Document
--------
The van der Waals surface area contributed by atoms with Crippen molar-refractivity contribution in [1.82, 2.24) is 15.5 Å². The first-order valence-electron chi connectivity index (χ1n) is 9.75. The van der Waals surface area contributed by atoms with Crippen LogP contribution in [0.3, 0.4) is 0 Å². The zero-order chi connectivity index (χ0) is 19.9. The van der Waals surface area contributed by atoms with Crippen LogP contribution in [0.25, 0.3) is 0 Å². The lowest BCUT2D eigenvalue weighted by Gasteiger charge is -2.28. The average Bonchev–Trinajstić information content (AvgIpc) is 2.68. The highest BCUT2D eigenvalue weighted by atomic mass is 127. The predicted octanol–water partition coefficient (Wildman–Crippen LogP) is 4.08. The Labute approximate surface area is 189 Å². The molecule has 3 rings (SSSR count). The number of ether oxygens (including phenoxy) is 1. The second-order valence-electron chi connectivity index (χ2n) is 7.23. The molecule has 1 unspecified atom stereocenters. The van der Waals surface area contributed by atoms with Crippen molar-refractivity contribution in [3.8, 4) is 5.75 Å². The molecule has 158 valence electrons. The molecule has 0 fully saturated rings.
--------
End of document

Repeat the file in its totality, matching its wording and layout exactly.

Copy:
The van der Waals surface area contributed by atoms with Crippen molar-refractivity contribution in [1.82, 2.24) is 15.5 Å². The first-order valence-electron chi connectivity index (χ1n) is 9.75. The van der Waals surface area contributed by atoms with Crippen LogP contribution in [0.3, 0.4) is 0 Å². The zero-order chi connectivity index (χ0) is 19.9. The van der Waals surface area contributed by atoms with Crippen LogP contribution in [0.25, 0.3) is 0 Å². The lowest BCUT2D eigenvalue weighted by Gasteiger charge is -2.28. The average Bonchev–Trinajstić information content (AvgIpc) is 2.68. The highest BCUT2D eigenvalue weighted by atomic mass is 127. The predicted octanol–water partition coefficient (Wildman–Crippen LogP) is 4.08. The Labute approximate surface area is 189 Å². The molecule has 3 rings (SSSR count). The number of ether oxygens (including phenoxy) is 1. The second-order valence-electron chi connectivity index (χ2n) is 7.23. The molecule has 1 unspecified atom stereocenters. The van der Waals surface area contributed by atoms with Crippen molar-refractivity contribution in [3.8, 4) is 5.75 Å². The molecule has 158 valence electrons. The molecule has 0 fully saturated rings.